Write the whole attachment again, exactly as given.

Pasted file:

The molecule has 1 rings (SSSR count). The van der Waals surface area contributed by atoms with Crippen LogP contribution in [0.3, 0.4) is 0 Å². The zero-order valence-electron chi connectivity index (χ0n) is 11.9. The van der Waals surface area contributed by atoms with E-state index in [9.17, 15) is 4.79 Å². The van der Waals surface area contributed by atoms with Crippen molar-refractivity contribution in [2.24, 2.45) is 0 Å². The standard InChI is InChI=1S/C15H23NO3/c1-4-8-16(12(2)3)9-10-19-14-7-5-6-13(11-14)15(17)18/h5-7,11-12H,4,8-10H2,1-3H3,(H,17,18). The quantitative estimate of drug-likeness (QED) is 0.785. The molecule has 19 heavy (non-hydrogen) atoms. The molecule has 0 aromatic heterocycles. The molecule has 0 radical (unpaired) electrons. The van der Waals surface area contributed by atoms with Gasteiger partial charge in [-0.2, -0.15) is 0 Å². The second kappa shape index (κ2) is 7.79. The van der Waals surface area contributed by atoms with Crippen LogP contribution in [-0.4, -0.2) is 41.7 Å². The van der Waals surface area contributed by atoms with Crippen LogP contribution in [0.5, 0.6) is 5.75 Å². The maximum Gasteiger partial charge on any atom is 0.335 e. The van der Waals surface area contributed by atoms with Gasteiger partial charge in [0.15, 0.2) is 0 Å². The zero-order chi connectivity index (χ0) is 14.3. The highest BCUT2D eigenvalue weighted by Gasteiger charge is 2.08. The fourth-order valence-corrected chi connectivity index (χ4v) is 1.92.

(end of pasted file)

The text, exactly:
The molecule has 1 rings (SSSR count). The van der Waals surface area contributed by atoms with Crippen LogP contribution in [0.3, 0.4) is 0 Å². The zero-order valence-electron chi connectivity index (χ0n) is 11.9. The van der Waals surface area contributed by atoms with E-state index in [9.17, 15) is 4.79 Å². The van der Waals surface area contributed by atoms with Crippen molar-refractivity contribution in [2.24, 2.45) is 0 Å². The standard InChI is InChI=1S/C15H23NO3/c1-4-8-16(12(2)3)9-10-19-14-7-5-6-13(11-14)15(17)18/h5-7,11-12H,4,8-10H2,1-3H3,(H,17,18). The quantitative estimate of drug-likeness (QED) is 0.785. The molecule has 19 heavy (non-hydrogen) atoms. The molecule has 0 aromatic heterocycles. The molecule has 0 radical (unpaired) electrons. The van der Waals surface area contributed by atoms with Gasteiger partial charge in [-0.2, -0.15) is 0 Å². The second kappa shape index (κ2) is 7.79. The van der Waals surface area contributed by atoms with Crippen LogP contribution in [-0.4, -0.2) is 41.7 Å². The van der Waals surface area contributed by atoms with Crippen LogP contribution in [0.5, 0.6) is 5.75 Å². The maximum Gasteiger partial charge on any atom is 0.335 e. The van der Waals surface area contributed by atoms with Gasteiger partial charge in [0.15, 0.2) is 0 Å². The zero-order chi connectivity index (χ0) is 14.3. The highest BCUT2D eigenvalue weighted by Gasteiger charge is 2.08. The fourth-order valence-corrected chi connectivity index (χ4v) is 1.92.